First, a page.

Skin Effect PCB Board
Although there are many factors that impede current flow in printed circuit boards, skin effect PCBs limit the flow of current by reducing the conductive area at high frequencies through passive resistance or unwanted inductances and capacitances.
At high frequencies, inductive inductance causes current to flow through the surface of the conductor rather than the entire conductor, which increases the resistance of the conductor. This effect is similar to any available resistive effect that prevents current flow, but it can increase as the frequency increases.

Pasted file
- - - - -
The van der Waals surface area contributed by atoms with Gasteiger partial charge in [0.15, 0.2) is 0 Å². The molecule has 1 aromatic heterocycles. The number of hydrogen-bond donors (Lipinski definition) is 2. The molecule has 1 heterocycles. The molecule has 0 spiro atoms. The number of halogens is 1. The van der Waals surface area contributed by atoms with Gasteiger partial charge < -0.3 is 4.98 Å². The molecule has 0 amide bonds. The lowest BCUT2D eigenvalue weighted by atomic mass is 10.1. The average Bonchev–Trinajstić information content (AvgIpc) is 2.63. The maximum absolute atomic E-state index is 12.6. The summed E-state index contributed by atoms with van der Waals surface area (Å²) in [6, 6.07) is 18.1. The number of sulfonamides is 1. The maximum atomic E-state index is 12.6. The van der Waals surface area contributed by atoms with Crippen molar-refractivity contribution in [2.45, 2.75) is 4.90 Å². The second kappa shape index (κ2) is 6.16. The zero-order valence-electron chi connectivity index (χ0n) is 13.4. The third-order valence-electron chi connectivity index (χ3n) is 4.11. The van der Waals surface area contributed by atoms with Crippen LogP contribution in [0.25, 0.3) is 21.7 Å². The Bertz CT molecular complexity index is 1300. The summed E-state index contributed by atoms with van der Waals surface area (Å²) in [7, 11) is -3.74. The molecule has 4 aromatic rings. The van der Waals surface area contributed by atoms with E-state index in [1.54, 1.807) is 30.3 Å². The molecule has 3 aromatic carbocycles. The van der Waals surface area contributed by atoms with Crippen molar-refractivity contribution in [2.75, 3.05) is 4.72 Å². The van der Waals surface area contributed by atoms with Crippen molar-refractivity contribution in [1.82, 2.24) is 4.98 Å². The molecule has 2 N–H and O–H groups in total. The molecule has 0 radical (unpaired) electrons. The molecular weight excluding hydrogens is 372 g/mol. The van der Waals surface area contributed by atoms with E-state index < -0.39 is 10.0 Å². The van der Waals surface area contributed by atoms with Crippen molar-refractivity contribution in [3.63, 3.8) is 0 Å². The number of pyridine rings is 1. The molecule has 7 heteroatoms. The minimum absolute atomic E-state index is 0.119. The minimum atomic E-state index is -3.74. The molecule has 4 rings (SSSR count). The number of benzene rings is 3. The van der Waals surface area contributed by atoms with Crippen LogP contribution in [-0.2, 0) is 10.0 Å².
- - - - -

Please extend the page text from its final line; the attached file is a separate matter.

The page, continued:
Skin effects also cause problems in high-speed links and data carriers. Due to frequent changes in current values, data lines may create unwanted passive components.
Since current flows evenly around the conductor, both sides of the conductor and ground line must be considered when making the calculation. Cause its effect only exists on high frequency circuits, so DC or low frequency system stands as an exception.
Since no compensation mechanism can be included at higher frequencies, the solution to solve skin effect is both space-consuming and simple.
For data carriers, the size of feed mechanism can be increased to reduce the resistance, but this can lead to some difficulties to PCB design.
This seems like a cliché, but it is the simplest solution to most problems. Determining the operating frequency and copper thickness and dielectric selection must be optimized to avoid such problems.